THE WAVE – a brand-new Silent Radio feature. We speak to the city’s venue owners, promoters and new music advocates. The guys (and girls) behind the magic and probably the very people responsible for one of your favourite live music experiences…

Jay Taylor - Classic SlumJay Taylor, Manchester
Director, Classic Slum promotions | Gig booker, The Ruby Lounge | Ex-Musician | Lovely chap
RECENT GIGS: Marnie Stern, Liam Frost, The Besnard Lakes, Terakaft, Come, Chrysta Bell
A tried and tested, no-nonsense guide for new bands & budding promoters; Manchester’s musical offer; gig etiquette; that Simon Cowell guy and why what’s next for Classic Slum doesn’t include a bowling alley, but a post-punk, supergroup.

I was a professional musician for a while. When that proved an unreliable source of income, you have a choice; either get any job or you find something in the secondary or tertiary circle about being a musician.
I paid attention when I was a musician; I understood what a press officer did, how studios, publishers, managements, agencies and promoters worked, so I did a bunch of those things. I wrote about music, recorded a few bands, promoted a bit. Then slowly but surely, one rose to the surface and that was putting on rock and roll bands.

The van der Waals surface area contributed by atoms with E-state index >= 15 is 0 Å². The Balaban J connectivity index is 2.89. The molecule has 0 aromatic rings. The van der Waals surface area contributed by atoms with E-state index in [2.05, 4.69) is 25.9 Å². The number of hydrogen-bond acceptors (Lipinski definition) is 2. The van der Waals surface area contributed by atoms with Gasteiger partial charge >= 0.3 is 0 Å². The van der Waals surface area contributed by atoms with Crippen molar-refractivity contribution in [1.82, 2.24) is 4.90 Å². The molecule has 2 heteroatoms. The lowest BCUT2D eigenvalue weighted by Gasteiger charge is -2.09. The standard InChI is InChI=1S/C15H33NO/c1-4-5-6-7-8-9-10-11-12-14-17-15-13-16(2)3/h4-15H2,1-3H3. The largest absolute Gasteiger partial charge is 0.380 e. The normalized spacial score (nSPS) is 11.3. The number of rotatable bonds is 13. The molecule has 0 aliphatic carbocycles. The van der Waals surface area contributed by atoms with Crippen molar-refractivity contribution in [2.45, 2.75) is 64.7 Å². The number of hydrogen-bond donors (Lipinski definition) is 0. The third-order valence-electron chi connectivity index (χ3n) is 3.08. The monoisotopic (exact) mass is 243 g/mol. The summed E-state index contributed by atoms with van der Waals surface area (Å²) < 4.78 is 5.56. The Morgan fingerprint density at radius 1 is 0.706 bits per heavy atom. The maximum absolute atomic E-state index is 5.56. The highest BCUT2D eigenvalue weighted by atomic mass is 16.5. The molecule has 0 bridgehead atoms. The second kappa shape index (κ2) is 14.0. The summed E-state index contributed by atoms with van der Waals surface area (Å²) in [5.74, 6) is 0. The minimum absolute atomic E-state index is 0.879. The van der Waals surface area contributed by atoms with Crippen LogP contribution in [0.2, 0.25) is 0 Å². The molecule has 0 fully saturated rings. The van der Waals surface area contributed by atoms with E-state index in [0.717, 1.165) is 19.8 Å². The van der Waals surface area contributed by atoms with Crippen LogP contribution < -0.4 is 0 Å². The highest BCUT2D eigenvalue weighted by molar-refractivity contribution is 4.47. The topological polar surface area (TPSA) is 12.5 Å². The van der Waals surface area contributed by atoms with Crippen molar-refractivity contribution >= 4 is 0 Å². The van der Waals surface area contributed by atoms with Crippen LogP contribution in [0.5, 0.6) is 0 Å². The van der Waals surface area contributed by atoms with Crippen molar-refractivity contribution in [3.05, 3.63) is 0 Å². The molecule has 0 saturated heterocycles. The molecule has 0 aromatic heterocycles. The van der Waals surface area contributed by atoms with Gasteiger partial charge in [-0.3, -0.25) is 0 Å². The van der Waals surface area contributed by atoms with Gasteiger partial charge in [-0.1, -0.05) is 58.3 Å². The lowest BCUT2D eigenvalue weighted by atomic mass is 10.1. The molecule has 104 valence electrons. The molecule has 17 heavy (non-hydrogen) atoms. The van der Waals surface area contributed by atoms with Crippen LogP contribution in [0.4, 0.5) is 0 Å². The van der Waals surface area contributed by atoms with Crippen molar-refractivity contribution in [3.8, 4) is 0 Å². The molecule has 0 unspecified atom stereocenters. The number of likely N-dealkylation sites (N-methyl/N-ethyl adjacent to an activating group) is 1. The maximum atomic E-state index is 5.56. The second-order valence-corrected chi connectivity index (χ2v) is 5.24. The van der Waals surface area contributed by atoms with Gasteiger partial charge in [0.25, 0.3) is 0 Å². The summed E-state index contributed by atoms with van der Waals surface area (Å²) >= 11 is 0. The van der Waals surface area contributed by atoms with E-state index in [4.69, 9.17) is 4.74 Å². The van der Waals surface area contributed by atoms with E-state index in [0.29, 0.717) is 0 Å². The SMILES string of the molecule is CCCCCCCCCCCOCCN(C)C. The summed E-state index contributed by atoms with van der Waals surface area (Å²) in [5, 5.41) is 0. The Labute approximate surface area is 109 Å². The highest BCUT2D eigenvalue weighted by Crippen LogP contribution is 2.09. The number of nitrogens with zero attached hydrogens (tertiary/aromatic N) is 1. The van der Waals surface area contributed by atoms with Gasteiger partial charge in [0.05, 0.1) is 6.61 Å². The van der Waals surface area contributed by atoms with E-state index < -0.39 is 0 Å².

The transformation of Manchester’s musical landscape over the last 10 years
The big change is more venues. I took over running Night & Day in 2002; there weren’t many small venues. There was Roadhouse, Star & Garter, The Retro Bar…Now, you’ve got The Deaf Institute, Soup Kitchen and all those other places; kind-of copying Night & Day’s template. Night & Day should be given credit for showing how great a small rock and roll venue can be. It’s structured brilliantly, even though it was chaotic and weird. I loved working there.
Not only are there more venues, there’s more people putting shows on in spaces that weren’t traditionally venues, shows in churches, cafes, basements… If something won’t fit here [The Ruby Lounge], the agent or management want something different or there’s something here in the diary already, we’d rather put it on somewhere else. Most things in other venues tend to be what we really want to put on.